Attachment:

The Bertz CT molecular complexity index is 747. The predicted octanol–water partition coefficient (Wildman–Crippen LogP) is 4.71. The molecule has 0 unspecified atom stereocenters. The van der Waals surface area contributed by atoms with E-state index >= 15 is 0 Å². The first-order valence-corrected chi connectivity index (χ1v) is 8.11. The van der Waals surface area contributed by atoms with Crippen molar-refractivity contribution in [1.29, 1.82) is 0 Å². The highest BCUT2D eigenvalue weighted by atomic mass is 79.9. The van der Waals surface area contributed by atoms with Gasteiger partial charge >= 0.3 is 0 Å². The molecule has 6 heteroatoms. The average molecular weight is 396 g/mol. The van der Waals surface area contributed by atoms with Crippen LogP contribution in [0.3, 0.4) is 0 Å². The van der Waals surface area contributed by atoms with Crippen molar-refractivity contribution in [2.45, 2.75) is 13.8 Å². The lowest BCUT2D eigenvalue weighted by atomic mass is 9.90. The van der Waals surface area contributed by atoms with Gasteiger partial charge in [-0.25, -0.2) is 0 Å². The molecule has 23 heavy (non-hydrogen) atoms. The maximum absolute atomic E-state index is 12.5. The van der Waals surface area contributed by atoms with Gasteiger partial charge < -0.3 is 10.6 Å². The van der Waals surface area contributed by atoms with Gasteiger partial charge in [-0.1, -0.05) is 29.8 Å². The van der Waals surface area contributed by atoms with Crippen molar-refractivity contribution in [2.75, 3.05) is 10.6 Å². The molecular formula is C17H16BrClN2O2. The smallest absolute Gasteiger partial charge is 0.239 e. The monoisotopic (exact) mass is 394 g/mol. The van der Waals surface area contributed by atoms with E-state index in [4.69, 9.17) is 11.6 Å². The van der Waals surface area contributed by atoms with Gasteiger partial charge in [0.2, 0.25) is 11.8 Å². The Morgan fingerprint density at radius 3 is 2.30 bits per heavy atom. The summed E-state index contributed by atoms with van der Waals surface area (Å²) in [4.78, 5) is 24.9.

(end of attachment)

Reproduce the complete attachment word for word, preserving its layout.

The Bertz CT molecular complexity index is 747. The predicted octanol–water partition coefficient (Wildman–Crippen LogP) is 4.71. The molecule has 0 unspecified atom stereocenters. The van der Waals surface area contributed by atoms with E-state index >= 15 is 0 Å². The first-order valence-corrected chi connectivity index (χ1v) is 8.11. The van der Waals surface area contributed by atoms with Crippen molar-refractivity contribution in [1.29, 1.82) is 0 Å². The highest BCUT2D eigenvalue weighted by atomic mass is 79.9. The van der Waals surface area contributed by atoms with Gasteiger partial charge >= 0.3 is 0 Å². The molecule has 6 heteroatoms. The average molecular weight is 396 g/mol. The van der Waals surface area contributed by atoms with Crippen LogP contribution in [0.3, 0.4) is 0 Å². The van der Waals surface area contributed by atoms with Crippen molar-refractivity contribution in [2.45, 2.75) is 13.8 Å². The lowest BCUT2D eigenvalue weighted by atomic mass is 9.90. The van der Waals surface area contributed by atoms with Gasteiger partial charge in [-0.25, -0.2) is 0 Å². The molecule has 23 heavy (non-hydrogen) atoms. The maximum absolute atomic E-state index is 12.5. The van der Waals surface area contributed by atoms with Gasteiger partial charge < -0.3 is 10.6 Å². The van der Waals surface area contributed by atoms with Gasteiger partial charge in [-0.1, -0.05) is 29.8 Å². The van der Waals surface area contributed by atoms with Crippen molar-refractivity contribution in [2.75, 3.05) is 10.6 Å². The molecular formula is C17H16BrClN2O2. The smallest absolute Gasteiger partial charge is 0.239 e. The monoisotopic (exact) mass is 394 g/mol. The van der Waals surface area contributed by atoms with E-state index in [4.69, 9.17) is 11.6 Å². The van der Waals surface area contributed by atoms with Gasteiger partial charge in [0.2, 0.25) is 11.8 Å². The Morgan fingerprint density at radius 3 is 2.30 bits per heavy atom. The summed E-state index contributed by atoms with van der Waals surface area (Å²) in [4.78, 5) is 24.9.